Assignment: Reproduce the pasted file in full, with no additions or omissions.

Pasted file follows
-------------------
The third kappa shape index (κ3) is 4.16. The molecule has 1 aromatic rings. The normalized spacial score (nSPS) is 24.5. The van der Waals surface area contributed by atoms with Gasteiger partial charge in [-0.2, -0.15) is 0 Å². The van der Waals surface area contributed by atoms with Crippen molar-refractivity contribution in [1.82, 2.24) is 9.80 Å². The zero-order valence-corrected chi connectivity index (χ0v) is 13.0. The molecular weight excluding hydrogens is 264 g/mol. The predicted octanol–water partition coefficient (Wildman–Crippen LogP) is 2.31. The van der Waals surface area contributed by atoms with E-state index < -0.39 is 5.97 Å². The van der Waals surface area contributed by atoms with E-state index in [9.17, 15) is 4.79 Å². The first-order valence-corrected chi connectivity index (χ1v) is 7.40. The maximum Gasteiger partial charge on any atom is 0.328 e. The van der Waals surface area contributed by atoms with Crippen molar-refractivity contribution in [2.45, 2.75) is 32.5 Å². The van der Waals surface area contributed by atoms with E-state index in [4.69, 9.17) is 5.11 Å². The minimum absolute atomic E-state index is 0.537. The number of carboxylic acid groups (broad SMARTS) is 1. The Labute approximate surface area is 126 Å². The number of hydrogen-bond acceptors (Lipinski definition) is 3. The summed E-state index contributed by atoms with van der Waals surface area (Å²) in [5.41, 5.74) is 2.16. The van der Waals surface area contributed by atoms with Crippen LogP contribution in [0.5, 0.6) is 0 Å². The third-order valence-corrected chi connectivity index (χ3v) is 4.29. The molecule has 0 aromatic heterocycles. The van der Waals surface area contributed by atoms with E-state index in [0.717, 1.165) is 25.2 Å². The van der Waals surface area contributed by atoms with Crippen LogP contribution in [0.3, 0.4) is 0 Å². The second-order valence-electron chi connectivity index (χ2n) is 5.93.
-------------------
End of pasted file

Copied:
The third kappa shape index (κ3) is 4.16. The molecule has 1 aromatic rings. The normalized spacial score (nSPS) is 24.5. The van der Waals surface area contributed by atoms with Gasteiger partial charge in [-0.2, -0.15) is 0 Å². The van der Waals surface area contributed by atoms with Crippen molar-refractivity contribution in [1.82, 2.24) is 9.80 Å². The zero-order valence-corrected chi connectivity index (χ0v) is 13.0. The molecular weight excluding hydrogens is 264 g/mol. The predicted octanol–water partition coefficient (Wildman–Crippen LogP) is 2.31. The van der Waals surface area contributed by atoms with E-state index < -0.39 is 5.97 Å². The van der Waals surface area contributed by atoms with E-state index in [9.17, 15) is 4.79 Å². The first-order valence-corrected chi connectivity index (χ1v) is 7.40. The maximum Gasteiger partial charge on any atom is 0.328 e. The van der Waals surface area contributed by atoms with Crippen molar-refractivity contribution in [2.45, 2.75) is 32.5 Å². The van der Waals surface area contributed by atoms with E-state index in [4.69, 9.17) is 5.11 Å². The minimum absolute atomic E-state index is 0.537. The number of carboxylic acid groups (broad SMARTS) is 1. The Labute approximate surface area is 126 Å². The number of hydrogen-bond acceptors (Lipinski definition) is 3. The summed E-state index contributed by atoms with van der Waals surface area (Å²) in [5.41, 5.74) is 2.16. The van der Waals surface area contributed by atoms with Crippen LogP contribution in [0.5, 0.6) is 0 Å². The third-order valence-corrected chi connectivity index (χ3v) is 4.29. The molecule has 0 aromatic heterocycles. The van der Waals surface area contributed by atoms with E-state index in [0.717, 1.165) is 25.2 Å². The van der Waals surface area contributed by atoms with Crippen LogP contribution in [0.3, 0.4) is 0 Å². The second-order valence-electron chi connectivity index (χ2n) is 5.93.